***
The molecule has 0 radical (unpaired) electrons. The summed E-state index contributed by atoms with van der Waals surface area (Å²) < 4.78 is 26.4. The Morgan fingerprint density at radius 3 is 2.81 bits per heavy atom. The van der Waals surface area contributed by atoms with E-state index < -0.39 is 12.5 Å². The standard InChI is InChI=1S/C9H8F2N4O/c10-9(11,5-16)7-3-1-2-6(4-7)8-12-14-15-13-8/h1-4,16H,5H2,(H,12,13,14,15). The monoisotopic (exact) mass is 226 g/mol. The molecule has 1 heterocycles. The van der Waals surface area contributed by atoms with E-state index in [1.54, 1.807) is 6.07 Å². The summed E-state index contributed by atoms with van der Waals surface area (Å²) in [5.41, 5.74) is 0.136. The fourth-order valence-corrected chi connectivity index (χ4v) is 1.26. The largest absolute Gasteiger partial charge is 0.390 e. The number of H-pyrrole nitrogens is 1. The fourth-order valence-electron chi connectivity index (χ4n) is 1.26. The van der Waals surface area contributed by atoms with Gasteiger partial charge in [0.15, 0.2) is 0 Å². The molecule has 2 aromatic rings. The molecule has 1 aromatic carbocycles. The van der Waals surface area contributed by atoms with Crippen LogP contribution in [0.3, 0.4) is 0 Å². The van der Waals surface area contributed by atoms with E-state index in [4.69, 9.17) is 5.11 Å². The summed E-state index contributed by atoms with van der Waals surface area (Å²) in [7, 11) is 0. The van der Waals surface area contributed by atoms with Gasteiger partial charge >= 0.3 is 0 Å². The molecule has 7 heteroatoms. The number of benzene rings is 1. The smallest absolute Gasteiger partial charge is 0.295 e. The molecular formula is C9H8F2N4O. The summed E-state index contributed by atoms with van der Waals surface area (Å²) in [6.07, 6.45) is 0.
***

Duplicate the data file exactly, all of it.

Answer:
The molecule has 0 radical (unpaired) electrons. The summed E-state index contributed by atoms with van der Waals surface area (Å²) < 4.78 is 26.4. The Morgan fingerprint density at radius 3 is 2.81 bits per heavy atom. The van der Waals surface area contributed by atoms with E-state index < -0.39 is 12.5 Å². The standard InChI is InChI=1S/C9H8F2N4O/c10-9(11,5-16)7-3-1-2-6(4-7)8-12-14-15-13-8/h1-4,16H,5H2,(H,12,13,14,15). The monoisotopic (exact) mass is 226 g/mol. The molecule has 1 heterocycles. The van der Waals surface area contributed by atoms with E-state index in [1.54, 1.807) is 6.07 Å². The summed E-state index contributed by atoms with van der Waals surface area (Å²) in [5.41, 5.74) is 0.136. The fourth-order valence-corrected chi connectivity index (χ4v) is 1.26. The largest absolute Gasteiger partial charge is 0.390 e. The number of H-pyrrole nitrogens is 1. The fourth-order valence-electron chi connectivity index (χ4n) is 1.26. The van der Waals surface area contributed by atoms with Gasteiger partial charge in [0.15, 0.2) is 0 Å². The molecule has 2 aromatic rings. The molecule has 1 aromatic carbocycles. The van der Waals surface area contributed by atoms with Crippen LogP contribution in [0.3, 0.4) is 0 Å². The van der Waals surface area contributed by atoms with E-state index in [4.69, 9.17) is 5.11 Å². The summed E-state index contributed by atoms with van der Waals surface area (Å²) in [7, 11) is 0. The van der Waals surface area contributed by atoms with Gasteiger partial charge >= 0.3 is 0 Å². The molecule has 7 heteroatoms. The number of benzene rings is 1. The smallest absolute Gasteiger partial charge is 0.295 e. The molecular formula is C9H8F2N4O. The summed E-state index contributed by atoms with van der Waals surface area (Å²) in [6.07, 6.45) is 0.